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Good News for the Rivergoers
charlotte allen 14 editorial associate
April 26, 2012

There are three main spring term past-times at Deerfield: watching lacrosse, wearing pastel clothing, and, of course, swimming in the River.

This past year, as the lower fields were under repair after the devastation of Tropical Storm Irene in summer 2011, the Deerfield River was simultaneously investigated.

The issue at hand was not that the river water was contaminated with storm runoff, although to be safe it has been recommended that students not drink the water, but that the river bottom was covered in dangerous debris such as boulders and tree trunks.

This problematic debris is still present, although much less so, for around 300 billion gallons of fresh water have washed through the river since September 1, 2011, according to Environmental Management Coordinator David Purington.

Mr. Purington explained that while the greater part of the clean-up may have flown under students’ radars, “the vast majority of hurricane response…observed here and around the northeast was in the category of cleanup—removing mud from places where mud was inconvenient, removing debris from places where debris was inconvenient or unsightly, and reconstructing man-made features that were in the path of the fury.”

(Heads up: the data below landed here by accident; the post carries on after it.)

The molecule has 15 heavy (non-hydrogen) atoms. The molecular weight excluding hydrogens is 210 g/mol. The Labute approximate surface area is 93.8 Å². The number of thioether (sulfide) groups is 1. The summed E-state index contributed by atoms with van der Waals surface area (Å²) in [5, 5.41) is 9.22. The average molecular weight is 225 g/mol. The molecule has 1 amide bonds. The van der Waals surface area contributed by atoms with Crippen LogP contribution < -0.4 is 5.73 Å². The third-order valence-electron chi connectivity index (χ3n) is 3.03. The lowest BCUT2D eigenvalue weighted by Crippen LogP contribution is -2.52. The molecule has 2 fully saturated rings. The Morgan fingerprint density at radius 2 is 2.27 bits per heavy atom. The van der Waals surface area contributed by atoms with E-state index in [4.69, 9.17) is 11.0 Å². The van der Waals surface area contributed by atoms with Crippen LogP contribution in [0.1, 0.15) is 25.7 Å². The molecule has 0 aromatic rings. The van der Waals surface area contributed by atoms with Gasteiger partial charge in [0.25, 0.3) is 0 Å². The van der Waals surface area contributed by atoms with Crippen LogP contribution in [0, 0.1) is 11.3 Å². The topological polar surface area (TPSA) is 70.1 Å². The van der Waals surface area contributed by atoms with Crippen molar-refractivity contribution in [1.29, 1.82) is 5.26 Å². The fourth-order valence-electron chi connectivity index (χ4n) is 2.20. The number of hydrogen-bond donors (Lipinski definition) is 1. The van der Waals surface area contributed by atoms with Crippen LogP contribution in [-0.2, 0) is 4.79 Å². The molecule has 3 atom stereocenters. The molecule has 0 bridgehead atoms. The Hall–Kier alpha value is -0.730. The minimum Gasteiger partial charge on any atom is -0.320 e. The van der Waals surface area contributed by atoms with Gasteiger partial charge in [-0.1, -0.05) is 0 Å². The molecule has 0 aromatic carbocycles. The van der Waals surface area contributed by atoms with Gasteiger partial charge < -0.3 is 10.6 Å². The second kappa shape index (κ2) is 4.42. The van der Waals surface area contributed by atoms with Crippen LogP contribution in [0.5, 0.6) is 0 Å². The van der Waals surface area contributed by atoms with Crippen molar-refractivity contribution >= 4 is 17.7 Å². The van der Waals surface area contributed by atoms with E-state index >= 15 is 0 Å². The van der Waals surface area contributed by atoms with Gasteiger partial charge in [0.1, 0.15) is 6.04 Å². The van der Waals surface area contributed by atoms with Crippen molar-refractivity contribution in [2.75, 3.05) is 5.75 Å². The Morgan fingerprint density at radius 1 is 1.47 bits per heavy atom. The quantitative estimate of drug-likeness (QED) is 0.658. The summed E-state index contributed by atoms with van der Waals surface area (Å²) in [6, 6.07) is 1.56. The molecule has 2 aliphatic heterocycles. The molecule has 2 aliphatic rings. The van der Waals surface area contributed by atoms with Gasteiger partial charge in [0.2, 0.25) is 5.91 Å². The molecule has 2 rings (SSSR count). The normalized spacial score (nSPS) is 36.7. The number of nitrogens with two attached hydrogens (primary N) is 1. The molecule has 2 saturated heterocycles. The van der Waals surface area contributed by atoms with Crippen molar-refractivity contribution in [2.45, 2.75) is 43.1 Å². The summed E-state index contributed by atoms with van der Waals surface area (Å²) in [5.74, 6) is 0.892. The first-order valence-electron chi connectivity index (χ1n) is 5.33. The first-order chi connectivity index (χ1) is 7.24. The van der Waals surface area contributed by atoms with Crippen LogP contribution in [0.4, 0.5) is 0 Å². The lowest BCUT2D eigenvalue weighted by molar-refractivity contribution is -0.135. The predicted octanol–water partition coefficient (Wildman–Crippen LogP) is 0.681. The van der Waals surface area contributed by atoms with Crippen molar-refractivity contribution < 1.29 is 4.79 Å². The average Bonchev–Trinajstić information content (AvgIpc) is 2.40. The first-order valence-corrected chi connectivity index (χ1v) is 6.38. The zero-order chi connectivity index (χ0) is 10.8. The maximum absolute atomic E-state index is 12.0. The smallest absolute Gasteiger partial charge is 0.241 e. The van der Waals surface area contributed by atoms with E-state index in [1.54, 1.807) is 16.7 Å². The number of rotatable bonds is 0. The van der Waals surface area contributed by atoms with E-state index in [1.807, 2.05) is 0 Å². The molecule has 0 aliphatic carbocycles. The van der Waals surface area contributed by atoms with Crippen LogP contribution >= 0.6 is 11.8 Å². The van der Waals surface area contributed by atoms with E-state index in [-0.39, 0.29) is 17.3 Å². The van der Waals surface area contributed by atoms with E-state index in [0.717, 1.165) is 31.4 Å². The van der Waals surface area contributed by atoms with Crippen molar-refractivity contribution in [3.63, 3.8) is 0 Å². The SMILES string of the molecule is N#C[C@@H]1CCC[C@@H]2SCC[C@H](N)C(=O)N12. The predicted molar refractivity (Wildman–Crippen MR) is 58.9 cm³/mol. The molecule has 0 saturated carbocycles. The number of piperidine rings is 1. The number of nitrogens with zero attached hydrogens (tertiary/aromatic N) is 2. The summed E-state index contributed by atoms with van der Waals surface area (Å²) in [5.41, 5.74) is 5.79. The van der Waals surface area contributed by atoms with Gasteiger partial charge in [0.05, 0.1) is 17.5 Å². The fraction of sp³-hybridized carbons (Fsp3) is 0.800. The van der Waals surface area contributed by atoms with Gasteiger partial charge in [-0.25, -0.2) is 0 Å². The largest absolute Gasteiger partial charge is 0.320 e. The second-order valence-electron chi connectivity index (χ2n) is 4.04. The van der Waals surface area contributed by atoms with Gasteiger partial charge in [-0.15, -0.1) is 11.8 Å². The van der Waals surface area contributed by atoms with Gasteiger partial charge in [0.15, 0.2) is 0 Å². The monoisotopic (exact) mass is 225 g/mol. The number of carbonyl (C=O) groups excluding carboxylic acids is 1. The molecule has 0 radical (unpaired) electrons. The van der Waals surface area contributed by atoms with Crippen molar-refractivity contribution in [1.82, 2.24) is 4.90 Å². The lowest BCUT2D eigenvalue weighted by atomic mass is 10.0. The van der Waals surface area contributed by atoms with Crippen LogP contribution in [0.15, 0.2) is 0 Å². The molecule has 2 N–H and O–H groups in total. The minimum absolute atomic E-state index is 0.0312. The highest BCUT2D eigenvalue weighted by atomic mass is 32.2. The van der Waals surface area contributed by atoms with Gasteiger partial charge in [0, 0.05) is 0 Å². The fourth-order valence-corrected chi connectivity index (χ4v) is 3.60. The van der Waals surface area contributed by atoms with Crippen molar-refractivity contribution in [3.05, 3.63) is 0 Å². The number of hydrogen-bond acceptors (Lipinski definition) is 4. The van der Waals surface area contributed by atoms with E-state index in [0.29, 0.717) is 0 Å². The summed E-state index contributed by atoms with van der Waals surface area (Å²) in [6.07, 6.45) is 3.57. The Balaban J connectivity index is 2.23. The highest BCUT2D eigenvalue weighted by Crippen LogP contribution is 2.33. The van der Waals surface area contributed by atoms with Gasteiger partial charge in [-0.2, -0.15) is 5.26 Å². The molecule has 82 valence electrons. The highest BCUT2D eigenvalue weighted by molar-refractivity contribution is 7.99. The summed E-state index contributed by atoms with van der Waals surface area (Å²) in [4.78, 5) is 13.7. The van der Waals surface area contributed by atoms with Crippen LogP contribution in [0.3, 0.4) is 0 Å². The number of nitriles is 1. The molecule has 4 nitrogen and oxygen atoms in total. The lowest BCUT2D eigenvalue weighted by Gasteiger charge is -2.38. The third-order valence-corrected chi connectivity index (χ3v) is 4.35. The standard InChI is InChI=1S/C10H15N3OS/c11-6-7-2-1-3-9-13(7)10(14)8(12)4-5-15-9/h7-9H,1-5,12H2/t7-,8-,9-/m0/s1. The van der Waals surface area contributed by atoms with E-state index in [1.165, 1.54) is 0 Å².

However, although the water may be relatively clean, Mr. Purington made it clear that “the safety issues left behind by the flooding were mostly about whether and how the river bottom changed shape and whether there are submerged trees and branches for swimmers to get snagged on.” He emphasized that the shape of the swimming holes may have changed.

Safety precautions are currently being taken on this subject, and Town Select Board member Caroline Ness said it has been “arranged with the emergency dive team (fire and police members) to do a training dive in Deerfield River in the area where our students swim.”

Jamie Haddad ’12, took a dip in the river after softball practice in early April. Although she noticed that “the water seemed to be significantly lower because of the amount of debris on the bottom, and it was easy to wade out closer to the middle, it still looked pretty much the same.”

We must not despair however, for the odds seem to be in our favor, and just as the majority of the lower athletic fields, the river will be open for student enjoyment this spring thanks to the hard work of the dedicated grounds crew and the town of Deerfield.